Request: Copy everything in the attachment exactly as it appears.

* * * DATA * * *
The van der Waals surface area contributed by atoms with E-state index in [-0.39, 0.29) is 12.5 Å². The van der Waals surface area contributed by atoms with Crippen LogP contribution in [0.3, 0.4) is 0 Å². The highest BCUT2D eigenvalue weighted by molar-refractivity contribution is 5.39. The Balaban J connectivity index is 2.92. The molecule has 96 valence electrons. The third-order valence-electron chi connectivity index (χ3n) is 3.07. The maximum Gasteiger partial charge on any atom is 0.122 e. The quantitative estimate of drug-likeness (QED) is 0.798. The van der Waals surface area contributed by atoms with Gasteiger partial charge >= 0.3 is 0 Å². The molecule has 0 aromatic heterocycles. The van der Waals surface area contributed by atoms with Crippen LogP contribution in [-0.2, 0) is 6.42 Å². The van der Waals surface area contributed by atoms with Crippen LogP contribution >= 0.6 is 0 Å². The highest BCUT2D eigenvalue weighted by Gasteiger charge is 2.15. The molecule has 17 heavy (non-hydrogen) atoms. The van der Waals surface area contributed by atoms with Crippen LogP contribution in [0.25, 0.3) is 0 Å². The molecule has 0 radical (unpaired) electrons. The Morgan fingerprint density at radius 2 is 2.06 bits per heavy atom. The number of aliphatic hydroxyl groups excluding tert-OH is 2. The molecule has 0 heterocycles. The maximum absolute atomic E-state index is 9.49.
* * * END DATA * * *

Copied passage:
The van der Waals surface area contributed by atoms with E-state index in [-0.39, 0.29) is 12.5 Å². The van der Waals surface area contributed by atoms with Crippen LogP contribution in [0.3, 0.4) is 0 Å². The highest BCUT2D eigenvalue weighted by molar-refractivity contribution is 5.39. The Balaban J connectivity index is 2.92. The molecule has 96 valence electrons. The third-order valence-electron chi connectivity index (χ3n) is 3.07. The maximum Gasteiger partial charge on any atom is 0.122 e. The quantitative estimate of drug-likeness (QED) is 0.798. The van der Waals surface area contributed by atoms with Gasteiger partial charge >= 0.3 is 0 Å². The molecule has 0 aromatic heterocycles. The van der Waals surface area contributed by atoms with Crippen LogP contribution in [-0.2, 0) is 6.42 Å². The van der Waals surface area contributed by atoms with Crippen LogP contribution >= 0.6 is 0 Å². The highest BCUT2D eigenvalue weighted by Gasteiger charge is 2.15. The molecule has 17 heavy (non-hydrogen) atoms. The van der Waals surface area contributed by atoms with Crippen LogP contribution in [0.25, 0.3) is 0 Å². The molecule has 0 radical (unpaired) electrons. The Morgan fingerprint density at radius 2 is 2.06 bits per heavy atom. The number of aliphatic hydroxyl groups excluding tert-OH is 2. The molecule has 0 heterocycles. The maximum absolute atomic E-state index is 9.49.